Civilian casualty update 4 July 2022: Ukraine

OHCHR

From 4 a.m. on 24 February 2022, when the Russian Federation’s armed attack against Ukraine started, to 24:00 midnight on 3 July 2022 (local time), the Office of the UN High Commissioner for Human Rights (OHCHR) recorded 11,152 civilian casualties in the country: 4,889 killed and 6,263 injured. This included:

  • a total of 4,889 killed (1,862 men, 1,264 women, 137 girls, and 157 boys, as well as 41 children and 1,428 adults whose sex is yet unknown)
  • a total of 6,263 injured (1,246 men, 881 women, 138 girls, and 193 boys, as well as 190 children and 3,615 adults whose sex is yet unknown)
    • In Donetsk and Luhansk regions: 6,252 casualties (2,844 killed and 3,408 injured)
      • On Government-controlled territory: 5,242 casualties (2,643 killed and 2,599 injured)
      • On territory controlled by Russian armed forces and affiliated armed groups: 1,010 casualties (201 killed and 809 injured)
    • In other regions of Ukraine (the city of Kyiv, and Cherkasy, Chernihiv, Kharkiv, Kherson, Kyiv, Mykolaiv, Odesa, Sumy, Zaporizhzhia, Dnipropetrovsk, Poltava, Rivne, Vinnytsia, Ternopil and Zhytomyr regions), which were under Government control when casualties occurred: 4,900 casualties (2,045 killed and 2,855 injured)

Civilian casualties in Ukraine from 24 February to 3 July 2022 (individual cases verified by OHCHR), per month

KilledInjured
24-28 February336461
March3,0282,384
April6601,253
May4531,012
June3611,029
1-3 July51124
Total4,8896,263

Most of the civilian casualties recorded were caused by the use of explosive weapons with wide area effects, including shelling from heavy artillery and multiple launch rocket systems, and missile and air strikes.

OHCHR believes that the actual figures are considerably higher, as the receipt of information from some locations where intense hostilities have been going on has been delayed and many reports are still pending corroboration. This concerns, for example, Mariupol (Donetsk region), Izium (Kharkiv region), Lysychansk, Popasna, and Sievierodonetsk (Luhansk region), where there are allegations of numerous civilian casualties.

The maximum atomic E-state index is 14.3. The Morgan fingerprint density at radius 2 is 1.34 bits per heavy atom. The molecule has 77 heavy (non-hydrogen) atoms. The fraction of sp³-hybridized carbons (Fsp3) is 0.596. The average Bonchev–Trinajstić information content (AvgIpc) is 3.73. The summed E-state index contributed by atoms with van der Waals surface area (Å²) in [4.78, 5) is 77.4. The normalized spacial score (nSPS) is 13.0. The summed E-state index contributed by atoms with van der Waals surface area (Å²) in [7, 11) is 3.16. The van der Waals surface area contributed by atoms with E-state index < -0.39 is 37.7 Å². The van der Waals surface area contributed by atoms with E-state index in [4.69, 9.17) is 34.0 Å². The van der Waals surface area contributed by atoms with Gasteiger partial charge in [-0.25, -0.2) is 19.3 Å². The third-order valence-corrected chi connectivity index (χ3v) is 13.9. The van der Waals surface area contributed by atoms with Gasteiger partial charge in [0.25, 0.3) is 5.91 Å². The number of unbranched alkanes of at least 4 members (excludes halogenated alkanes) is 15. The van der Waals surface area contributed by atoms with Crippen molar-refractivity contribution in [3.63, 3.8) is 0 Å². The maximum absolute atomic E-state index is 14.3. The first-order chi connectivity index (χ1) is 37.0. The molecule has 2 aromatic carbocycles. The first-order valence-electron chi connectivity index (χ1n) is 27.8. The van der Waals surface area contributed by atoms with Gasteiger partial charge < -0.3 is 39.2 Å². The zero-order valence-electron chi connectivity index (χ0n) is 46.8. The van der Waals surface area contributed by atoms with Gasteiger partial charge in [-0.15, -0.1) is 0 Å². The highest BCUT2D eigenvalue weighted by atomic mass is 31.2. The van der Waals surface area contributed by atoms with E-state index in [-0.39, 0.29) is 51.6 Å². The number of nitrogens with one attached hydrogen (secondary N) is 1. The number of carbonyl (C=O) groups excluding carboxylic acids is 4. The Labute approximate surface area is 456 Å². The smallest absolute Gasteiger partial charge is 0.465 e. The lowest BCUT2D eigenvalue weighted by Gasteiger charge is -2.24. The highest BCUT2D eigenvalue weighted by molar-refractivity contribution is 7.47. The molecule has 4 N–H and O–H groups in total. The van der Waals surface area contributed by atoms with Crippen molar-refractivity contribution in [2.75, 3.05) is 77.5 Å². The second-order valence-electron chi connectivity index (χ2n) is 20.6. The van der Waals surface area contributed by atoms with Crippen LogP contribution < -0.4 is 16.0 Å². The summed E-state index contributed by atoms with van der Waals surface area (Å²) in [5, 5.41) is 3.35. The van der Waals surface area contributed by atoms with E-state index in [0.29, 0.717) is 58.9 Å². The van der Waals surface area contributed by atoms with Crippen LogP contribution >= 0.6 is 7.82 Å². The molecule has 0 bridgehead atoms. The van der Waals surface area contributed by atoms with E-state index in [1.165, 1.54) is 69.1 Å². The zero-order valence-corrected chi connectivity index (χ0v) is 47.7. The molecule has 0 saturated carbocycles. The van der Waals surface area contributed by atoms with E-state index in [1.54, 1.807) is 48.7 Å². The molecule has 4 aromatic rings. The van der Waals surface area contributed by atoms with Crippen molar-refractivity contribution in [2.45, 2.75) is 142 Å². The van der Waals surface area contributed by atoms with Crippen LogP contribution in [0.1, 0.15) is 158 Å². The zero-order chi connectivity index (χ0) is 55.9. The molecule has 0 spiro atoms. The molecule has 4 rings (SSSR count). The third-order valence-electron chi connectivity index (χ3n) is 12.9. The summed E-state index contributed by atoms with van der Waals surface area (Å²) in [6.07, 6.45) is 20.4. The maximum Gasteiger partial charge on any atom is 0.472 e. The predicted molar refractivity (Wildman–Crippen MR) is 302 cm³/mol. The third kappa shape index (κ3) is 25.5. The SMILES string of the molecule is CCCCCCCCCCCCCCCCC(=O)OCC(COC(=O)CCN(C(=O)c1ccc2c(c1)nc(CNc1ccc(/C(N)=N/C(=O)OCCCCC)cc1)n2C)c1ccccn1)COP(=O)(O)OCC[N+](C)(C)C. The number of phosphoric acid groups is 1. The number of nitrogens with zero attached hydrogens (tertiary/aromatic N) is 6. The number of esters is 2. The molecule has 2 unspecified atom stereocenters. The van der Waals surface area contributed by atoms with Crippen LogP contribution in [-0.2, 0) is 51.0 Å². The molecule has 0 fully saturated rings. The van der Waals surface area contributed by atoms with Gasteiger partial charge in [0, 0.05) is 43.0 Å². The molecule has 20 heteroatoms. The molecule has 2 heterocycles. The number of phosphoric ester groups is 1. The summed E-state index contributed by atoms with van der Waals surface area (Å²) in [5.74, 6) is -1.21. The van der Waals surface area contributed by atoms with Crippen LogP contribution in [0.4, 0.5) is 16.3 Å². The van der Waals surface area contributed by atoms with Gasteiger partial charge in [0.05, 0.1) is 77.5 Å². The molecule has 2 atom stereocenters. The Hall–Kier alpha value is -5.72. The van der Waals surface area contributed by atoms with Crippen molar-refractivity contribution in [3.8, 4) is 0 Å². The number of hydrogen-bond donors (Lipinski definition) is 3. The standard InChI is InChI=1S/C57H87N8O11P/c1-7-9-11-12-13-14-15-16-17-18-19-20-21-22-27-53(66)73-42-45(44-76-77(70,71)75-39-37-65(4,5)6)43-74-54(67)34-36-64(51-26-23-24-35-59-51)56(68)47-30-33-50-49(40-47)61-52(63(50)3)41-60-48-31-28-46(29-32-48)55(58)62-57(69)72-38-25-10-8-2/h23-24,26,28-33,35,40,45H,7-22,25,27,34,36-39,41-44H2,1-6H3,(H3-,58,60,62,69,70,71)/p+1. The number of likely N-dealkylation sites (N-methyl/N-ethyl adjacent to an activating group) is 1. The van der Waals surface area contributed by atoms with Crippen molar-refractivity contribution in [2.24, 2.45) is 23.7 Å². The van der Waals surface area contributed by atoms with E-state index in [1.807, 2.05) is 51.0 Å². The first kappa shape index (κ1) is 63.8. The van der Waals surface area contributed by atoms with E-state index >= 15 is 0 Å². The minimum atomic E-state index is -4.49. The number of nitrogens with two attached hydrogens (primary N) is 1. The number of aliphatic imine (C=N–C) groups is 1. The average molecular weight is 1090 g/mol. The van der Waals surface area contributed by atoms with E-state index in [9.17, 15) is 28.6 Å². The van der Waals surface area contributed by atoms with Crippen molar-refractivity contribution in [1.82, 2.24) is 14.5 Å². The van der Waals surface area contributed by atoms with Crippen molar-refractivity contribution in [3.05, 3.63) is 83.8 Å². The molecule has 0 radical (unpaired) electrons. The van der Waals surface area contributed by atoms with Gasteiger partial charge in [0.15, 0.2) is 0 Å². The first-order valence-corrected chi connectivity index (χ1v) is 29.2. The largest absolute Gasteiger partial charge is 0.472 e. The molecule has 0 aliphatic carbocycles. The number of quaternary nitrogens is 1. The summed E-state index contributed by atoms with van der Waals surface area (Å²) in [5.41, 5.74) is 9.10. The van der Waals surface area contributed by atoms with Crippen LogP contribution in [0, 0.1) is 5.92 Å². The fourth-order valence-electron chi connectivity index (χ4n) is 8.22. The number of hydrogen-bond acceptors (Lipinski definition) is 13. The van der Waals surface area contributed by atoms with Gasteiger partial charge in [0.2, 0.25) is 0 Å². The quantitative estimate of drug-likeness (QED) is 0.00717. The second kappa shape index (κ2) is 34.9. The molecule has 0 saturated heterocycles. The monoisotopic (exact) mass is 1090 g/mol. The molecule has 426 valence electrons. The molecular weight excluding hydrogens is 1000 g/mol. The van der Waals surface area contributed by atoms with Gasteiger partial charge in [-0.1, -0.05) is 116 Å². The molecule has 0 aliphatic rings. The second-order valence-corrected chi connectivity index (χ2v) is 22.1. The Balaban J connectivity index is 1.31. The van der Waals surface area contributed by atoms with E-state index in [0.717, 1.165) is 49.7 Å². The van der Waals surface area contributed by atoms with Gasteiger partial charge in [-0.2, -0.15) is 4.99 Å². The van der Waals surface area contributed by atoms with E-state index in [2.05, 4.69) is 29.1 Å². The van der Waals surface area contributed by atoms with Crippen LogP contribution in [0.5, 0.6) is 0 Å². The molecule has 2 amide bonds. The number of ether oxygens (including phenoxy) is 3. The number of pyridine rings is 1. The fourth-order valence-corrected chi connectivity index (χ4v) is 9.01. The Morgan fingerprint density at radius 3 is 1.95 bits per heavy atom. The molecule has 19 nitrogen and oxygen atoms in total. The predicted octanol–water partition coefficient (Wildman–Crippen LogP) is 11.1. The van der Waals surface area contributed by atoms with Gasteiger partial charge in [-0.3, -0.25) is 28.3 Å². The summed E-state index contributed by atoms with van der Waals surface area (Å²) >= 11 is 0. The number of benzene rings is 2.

Civilian casualties in June 2022

From 1 to 30 June 2022, OHCHR recorded 1,390 civilian casualties:

  • 361 killed (112 men, 76 women, 5 boys, 4 girls, and 1 child and 163 adults whose sex is yet unknown); and
  • 1,029 injured (223 men, 167 women, 35 boys, 14 girls, and 21 children and 569 adults whose sex is yet unknown).

This included:

  • 51 killed and 206 injured in 18 settlements in parts of Luhansk and Donetsk regions controlled by Russian armed forces and affiliated armed groups (18.5 percent of the total); and
  • 310 killed and 823 injured in 162 settlements in regions (parts of regions), which were under Government control when casualties occurred (81.5 per cent of the total):

Region

Killed

Injured

Total

Cherkasy region

134

Dnipropetrovsk region

124153

Donetsk region

94233327

Kharkiv region

67212279

Kherson region

235

Kyiv city

167

Kyiv region

123

Luhansk region

4773120

Lviv region

01111

Mykolaiv region

3171102

Odesa region

2810

Poltava region

216384

Rivne region

41418

Sumy region

184260

Ternopil region

088

Zaporizhzhia region

93342

Per type of weapon/incident:

  • Explosive weapons with wide area effects: 353 killed and 1,011 injured (98 per cent);
  • Mines and explosive remnants of war: 8 killed and 18 injured (2 per cent).

The UN Human Rights Monitoring Mission in Ukraine

Since 2014, OHCHR has been documenting civilian casualties in Ukraine. Reports are based on information that the UN Human Rights Monitoring Mission in Ukraine (HRMMU) collected through interviews with victims and their relatives; witnesses; analysis of corroborating material confidentially shared with HRMMU; official records; open-source documents, photo and video materials; forensic records and reports; criminal investigation materials; court documents; reports by international and national non-governmental organisations; public reports by law enforcement and military actors; data from medical facilities and local authorities. All sources and information are assessed for their relevance and credibility and cross-checked against other information. In some instances, corroboration may take time. This may mean that conclusions on civilian casualties may be revised as more information becomes available andnumbers may change as new information emerges over time.

Since 24 February 2022, in the context of the Russian Federation’s armed attack against Ukraine, HRMMU has been unable to visit places of incidents and interview victims and witnesses there. All other sources of information have been extensively used, including HRMMU contact persons and partners in places where civilian casualties occurred. Statistics presented in the current update are based on individual civilian casualty records where the “reasonable grounds to believe” standard of proof was met, namely where, based on a body of verified information, an ordinarily prudent observer would have reasonable grounds to believe that the casualty took place as described.

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